shel

shel

@shel

Dog With a Blog

Mutant, librarian, poet, burnt out activist, dog, Ashkenazi Jewish, mangy mutt. Neuroweird, bodyweird, mostly sleepy.

❤️ @jay @snep @oakley ❤️

❤️ @AshTheSkunk @Ace @theyce ❤️


I just wish neurotypical people could wrap their heads around the concept that autistic children grow up and become autistic adults, and that autistic adults are still autistic but that autistic adults are not children. That autistic adults, just like neurotypical adults, will grow up to be different from how they were as children.

There's this assumption that autistic adults who are "high functioning" were necessarily "high functioning" autistic children too. Neurotypical people just don't seem to be able to understand that many adult autistic self-advocates actually were just like the "difficult" autistic children that people imagine when they think of autism. That we clearly don't understand the difficulties of such children and maybe don't know anything about autism at all.

They just can't conceive of the possibility that we grew up. We became adults. Adults behave differently from children. Adults have fewer meltdowns than children and you know what? That's true for neurotypical people too and we've all seen neurotypicap people lose control of themselves and their emotions too. Adults have an easier time communicating than children and this is also true for neurotypical adults. Adults tend to be less picky eaters than children, and this is also true for neurotypical people!

Autistic children grow up to be autistic adults and we do not stop being autistic. There may be many things from childhood that are difficult that stick around. But we do stop being children. We learn better skills for coping with the things we struggle with. An autistic child is a "picky eater" who you can't get to eat anything. An autistic adult knows what they like to eat and what's a bad sensory experience and can develop a diet which is nutritious and meets their sensory needs. An autistic child might not speak a single word and have meltdowns when they're hungry because they don't know how to communicate their needs. An autistic adult may have learned sign language or become proficient with an AAC device, and now has the autonomy to get food on their own or the skills to communicate that they are hungry to someone else. It all comes together to create the impression of a "high functioning" autistic adult who might even be able to mask as neurotypical quite well. But they're still autistic, they're just an adult.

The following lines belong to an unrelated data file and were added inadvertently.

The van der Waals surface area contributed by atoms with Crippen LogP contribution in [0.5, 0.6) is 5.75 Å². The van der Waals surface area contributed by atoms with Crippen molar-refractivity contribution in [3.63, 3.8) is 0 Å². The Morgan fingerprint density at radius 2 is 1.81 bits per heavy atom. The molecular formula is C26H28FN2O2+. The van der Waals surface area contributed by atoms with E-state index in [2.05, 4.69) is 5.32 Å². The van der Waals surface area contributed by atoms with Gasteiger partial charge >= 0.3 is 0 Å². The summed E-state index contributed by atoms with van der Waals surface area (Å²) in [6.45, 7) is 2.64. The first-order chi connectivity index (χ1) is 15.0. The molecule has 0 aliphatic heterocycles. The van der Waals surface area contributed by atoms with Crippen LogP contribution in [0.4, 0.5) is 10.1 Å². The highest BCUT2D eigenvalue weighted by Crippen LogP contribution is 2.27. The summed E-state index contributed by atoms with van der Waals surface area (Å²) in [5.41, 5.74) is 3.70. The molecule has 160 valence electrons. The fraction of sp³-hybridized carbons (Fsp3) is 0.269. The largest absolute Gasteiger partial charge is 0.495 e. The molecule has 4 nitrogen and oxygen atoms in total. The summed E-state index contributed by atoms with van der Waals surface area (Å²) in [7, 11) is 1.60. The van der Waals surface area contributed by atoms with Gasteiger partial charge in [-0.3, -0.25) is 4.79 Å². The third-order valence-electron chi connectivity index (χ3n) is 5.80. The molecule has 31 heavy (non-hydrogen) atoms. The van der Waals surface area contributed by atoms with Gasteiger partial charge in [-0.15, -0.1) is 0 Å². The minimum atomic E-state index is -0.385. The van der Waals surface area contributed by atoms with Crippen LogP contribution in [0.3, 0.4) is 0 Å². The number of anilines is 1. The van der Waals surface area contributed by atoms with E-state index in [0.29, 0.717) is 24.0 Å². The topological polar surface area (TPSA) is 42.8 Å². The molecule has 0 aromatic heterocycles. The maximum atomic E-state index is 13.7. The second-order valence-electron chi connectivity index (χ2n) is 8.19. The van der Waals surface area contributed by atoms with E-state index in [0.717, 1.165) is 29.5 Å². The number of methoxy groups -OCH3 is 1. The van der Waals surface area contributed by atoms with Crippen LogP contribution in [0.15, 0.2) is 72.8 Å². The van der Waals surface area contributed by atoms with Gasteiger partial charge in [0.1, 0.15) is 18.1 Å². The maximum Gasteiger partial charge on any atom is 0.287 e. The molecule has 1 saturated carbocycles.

Just because I couldn't write with a pen when I was 5 doesn't mean that after over 20+ years later of practicing I haven't figured out how to be passable at it. I grew up. Linear time applies to autistic people too.


  • An autistic teenager might have trouble with personal boundaries. An autistic adult has the time to learn from their teenage mistakes and figure out some good rules of thumb for social situations. Neurotypical teenagers are awkward. As adults, they mature!
  • An autistic teenager is too overwhelmed by the outdoors to navigate the city unaccompanied. An autistic adult wears noise-cancelling headphones and has figured out that preparing printed directions helps them navigate the city without becoming overwhelmed. Neurotypical kids get lost all the time, and might be afraid of getting lost. As adults, they gain confidence and learn the layout of the city.
  • An autistic child disrupts public spaces with loud agitating stimming. An autistic adult has figured out other stims which do not make loud noises, and makes a point of doing those ones instead when they're in public. At home, they can stim freely. Neurotypical children can be plenty annoying too, and as adults, adjust their behavior in public so as not to disturb others (well, I wish more of them did this lmao)

in reply to @shel's post:

it's not a perfect metaphor but i sometimes wonder how much you might achieve by telling (english-speaking) neurotypicals to treat autistic people as ESL adults rather than like, six year olds